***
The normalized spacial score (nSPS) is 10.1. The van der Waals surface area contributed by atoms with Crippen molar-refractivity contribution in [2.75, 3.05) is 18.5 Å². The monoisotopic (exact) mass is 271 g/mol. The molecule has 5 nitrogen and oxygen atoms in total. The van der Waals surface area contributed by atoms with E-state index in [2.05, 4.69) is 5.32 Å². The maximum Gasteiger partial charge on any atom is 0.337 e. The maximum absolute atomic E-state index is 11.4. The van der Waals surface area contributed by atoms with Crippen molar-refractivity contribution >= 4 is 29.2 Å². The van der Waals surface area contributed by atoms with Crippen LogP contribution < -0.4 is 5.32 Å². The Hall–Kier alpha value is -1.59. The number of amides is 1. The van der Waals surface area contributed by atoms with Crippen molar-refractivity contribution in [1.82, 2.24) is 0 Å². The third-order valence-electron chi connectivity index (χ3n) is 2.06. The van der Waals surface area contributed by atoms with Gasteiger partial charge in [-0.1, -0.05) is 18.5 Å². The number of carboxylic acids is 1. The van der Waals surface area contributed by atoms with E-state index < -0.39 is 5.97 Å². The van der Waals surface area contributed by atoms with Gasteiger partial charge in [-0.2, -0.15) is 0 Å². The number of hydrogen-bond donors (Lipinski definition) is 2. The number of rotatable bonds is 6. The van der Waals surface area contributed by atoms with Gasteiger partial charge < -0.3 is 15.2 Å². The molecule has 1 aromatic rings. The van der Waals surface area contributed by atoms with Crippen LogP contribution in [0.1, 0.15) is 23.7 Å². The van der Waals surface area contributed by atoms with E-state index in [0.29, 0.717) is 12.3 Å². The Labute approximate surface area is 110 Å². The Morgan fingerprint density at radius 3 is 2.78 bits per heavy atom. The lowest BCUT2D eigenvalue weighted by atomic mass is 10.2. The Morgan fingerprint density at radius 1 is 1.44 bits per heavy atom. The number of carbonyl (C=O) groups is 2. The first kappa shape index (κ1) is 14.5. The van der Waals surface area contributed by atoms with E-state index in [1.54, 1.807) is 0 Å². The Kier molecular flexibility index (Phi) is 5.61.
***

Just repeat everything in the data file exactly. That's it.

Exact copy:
The normalized spacial score (nSPS) is 10.1. The van der Waals surface area contributed by atoms with Crippen molar-refractivity contribution in [2.75, 3.05) is 18.5 Å². The monoisotopic (exact) mass is 271 g/mol. The molecule has 5 nitrogen and oxygen atoms in total. The van der Waals surface area contributed by atoms with E-state index in [2.05, 4.69) is 5.32 Å². The maximum Gasteiger partial charge on any atom is 0.337 e. The maximum absolute atomic E-state index is 11.4. The van der Waals surface area contributed by atoms with Crippen molar-refractivity contribution >= 4 is 29.2 Å². The van der Waals surface area contributed by atoms with Crippen LogP contribution < -0.4 is 5.32 Å². The Hall–Kier alpha value is -1.59. The number of amides is 1. The van der Waals surface area contributed by atoms with Crippen molar-refractivity contribution in [1.82, 2.24) is 0 Å². The third-order valence-electron chi connectivity index (χ3n) is 2.06. The van der Waals surface area contributed by atoms with Gasteiger partial charge in [-0.1, -0.05) is 18.5 Å². The number of carboxylic acids is 1. The van der Waals surface area contributed by atoms with E-state index < -0.39 is 5.97 Å². The van der Waals surface area contributed by atoms with Gasteiger partial charge in [-0.2, -0.15) is 0 Å². The number of hydrogen-bond donors (Lipinski definition) is 2. The number of rotatable bonds is 6. The van der Waals surface area contributed by atoms with Gasteiger partial charge < -0.3 is 15.2 Å². The molecule has 1 aromatic rings. The van der Waals surface area contributed by atoms with Crippen LogP contribution in [0.1, 0.15) is 23.7 Å². The van der Waals surface area contributed by atoms with E-state index in [0.29, 0.717) is 12.3 Å². The Labute approximate surface area is 110 Å². The Morgan fingerprint density at radius 3 is 2.78 bits per heavy atom. The lowest BCUT2D eigenvalue weighted by atomic mass is 10.2. The Morgan fingerprint density at radius 1 is 1.44 bits per heavy atom. The number of carbonyl (C=O) groups is 2. The first kappa shape index (κ1) is 14.5. The van der Waals surface area contributed by atoms with E-state index in [1.54, 1.807) is 0 Å². The Kier molecular flexibility index (Phi) is 5.61.